Trial by Fire: How Military Commissions Work and Why They Fail

The New Republic, February 14, 2008

At long last, one way or another we’re about to learn a great deal about military commissions. The charges prosecutors filed Monday against Khalid Sheikh Mohammed and five other alleged September 11 conspirators cannot proceed credibly to trial in anything less than a viable court system. The evidentiary questions they pose are too tricky, the charges are too severe, the interrogation tactics are too ugly, and with 3,000 people dead and the government seeking death, the stakes are too high. More than six years after the Bush administration first introduced military commissions, finally we will learn whether they offer a plausible means of trying terrorists or whether the system really is the total flop it has seemed to be so far.

Flop is actually a generous word for the commissions’ performance to date. Bush announced them shortly after the attacks to great consternation from civil libertarians and human rights groups, who feared they would menace liberty. But this system hasn’t even been competent enough to put people on trial. Despite all the sound and fury, it has produced only a single completed proceeding, a guilty plea from an Australian, David Hicks, who was insignificant enough to be sent home a few months later, and was released from prison in December.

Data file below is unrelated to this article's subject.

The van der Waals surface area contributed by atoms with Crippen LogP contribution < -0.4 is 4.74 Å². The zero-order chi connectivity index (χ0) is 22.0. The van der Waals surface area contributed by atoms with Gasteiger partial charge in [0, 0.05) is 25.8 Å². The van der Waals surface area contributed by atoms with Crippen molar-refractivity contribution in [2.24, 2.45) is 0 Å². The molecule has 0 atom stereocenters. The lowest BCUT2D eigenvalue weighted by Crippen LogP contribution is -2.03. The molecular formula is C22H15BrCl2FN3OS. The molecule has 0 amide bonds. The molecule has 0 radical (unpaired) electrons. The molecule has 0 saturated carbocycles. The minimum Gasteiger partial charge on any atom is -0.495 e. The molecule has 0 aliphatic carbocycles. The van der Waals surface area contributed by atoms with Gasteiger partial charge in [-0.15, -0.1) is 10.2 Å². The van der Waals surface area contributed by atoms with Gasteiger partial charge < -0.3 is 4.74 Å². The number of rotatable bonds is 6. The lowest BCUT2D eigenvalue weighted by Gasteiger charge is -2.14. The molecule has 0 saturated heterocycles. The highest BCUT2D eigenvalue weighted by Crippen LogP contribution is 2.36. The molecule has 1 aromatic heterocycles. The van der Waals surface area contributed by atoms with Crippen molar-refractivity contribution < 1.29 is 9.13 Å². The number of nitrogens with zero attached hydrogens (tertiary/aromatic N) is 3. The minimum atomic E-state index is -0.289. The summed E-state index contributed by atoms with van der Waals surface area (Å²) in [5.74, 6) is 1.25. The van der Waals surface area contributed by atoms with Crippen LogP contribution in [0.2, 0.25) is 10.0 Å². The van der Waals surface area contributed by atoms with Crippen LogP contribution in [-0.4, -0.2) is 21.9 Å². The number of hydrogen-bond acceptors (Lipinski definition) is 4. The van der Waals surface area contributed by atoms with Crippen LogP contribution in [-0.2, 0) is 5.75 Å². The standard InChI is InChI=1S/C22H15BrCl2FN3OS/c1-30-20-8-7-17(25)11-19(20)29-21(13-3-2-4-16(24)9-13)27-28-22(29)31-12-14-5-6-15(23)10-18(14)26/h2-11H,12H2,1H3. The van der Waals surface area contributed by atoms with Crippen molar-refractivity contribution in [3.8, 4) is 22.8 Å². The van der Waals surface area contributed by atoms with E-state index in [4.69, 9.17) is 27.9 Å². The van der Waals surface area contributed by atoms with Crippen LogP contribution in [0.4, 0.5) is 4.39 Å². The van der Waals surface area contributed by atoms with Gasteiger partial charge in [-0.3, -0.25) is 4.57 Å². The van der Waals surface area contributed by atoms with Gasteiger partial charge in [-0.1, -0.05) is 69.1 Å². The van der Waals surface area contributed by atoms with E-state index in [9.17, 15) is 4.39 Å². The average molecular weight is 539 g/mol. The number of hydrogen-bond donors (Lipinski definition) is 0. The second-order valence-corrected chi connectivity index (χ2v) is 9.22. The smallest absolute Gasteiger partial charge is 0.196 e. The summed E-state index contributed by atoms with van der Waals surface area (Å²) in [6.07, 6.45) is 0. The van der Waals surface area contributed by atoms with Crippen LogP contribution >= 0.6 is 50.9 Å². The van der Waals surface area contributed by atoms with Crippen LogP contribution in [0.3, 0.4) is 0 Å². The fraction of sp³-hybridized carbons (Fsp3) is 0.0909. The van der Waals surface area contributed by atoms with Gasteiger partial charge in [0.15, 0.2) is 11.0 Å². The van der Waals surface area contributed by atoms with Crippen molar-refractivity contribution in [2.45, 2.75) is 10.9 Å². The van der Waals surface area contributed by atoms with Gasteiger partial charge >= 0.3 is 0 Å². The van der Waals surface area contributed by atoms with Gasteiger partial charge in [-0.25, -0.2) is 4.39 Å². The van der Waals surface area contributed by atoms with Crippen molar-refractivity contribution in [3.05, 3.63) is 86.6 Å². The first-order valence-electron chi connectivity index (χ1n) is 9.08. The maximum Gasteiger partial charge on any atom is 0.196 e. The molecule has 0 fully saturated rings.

The commissions haven’t even managed to get convictions from people who were positively begging for them. At a hearing of his abortive commission trial in 2004, Ali Hamza Ahmed Suleiman Al Bahlul announced: “I testify that the American government is under no pressure. … I am from Al Qaeda.” Ghassan Abdullah Al Sharbi went further. He freely admitted to the very serious allegations against him: conspiracy to murder and attack civilians and to commit terrorist acts. “I’m going to make it short and easy for you guys. I’m going to say what I did without denying anything. I’m proud of what I did and there isn’t any reason of fighting what I did,” he told the court. “I’m willing to pay the price no matter how much you sentence me even if I spend hundreds of years in jail. In fact, it’s going to be an honor–a medal of honor to me.” Both men remain at Guantanamo, and notwithstanding their efforts at self-incrimination, neither has seen a guilty verdict.

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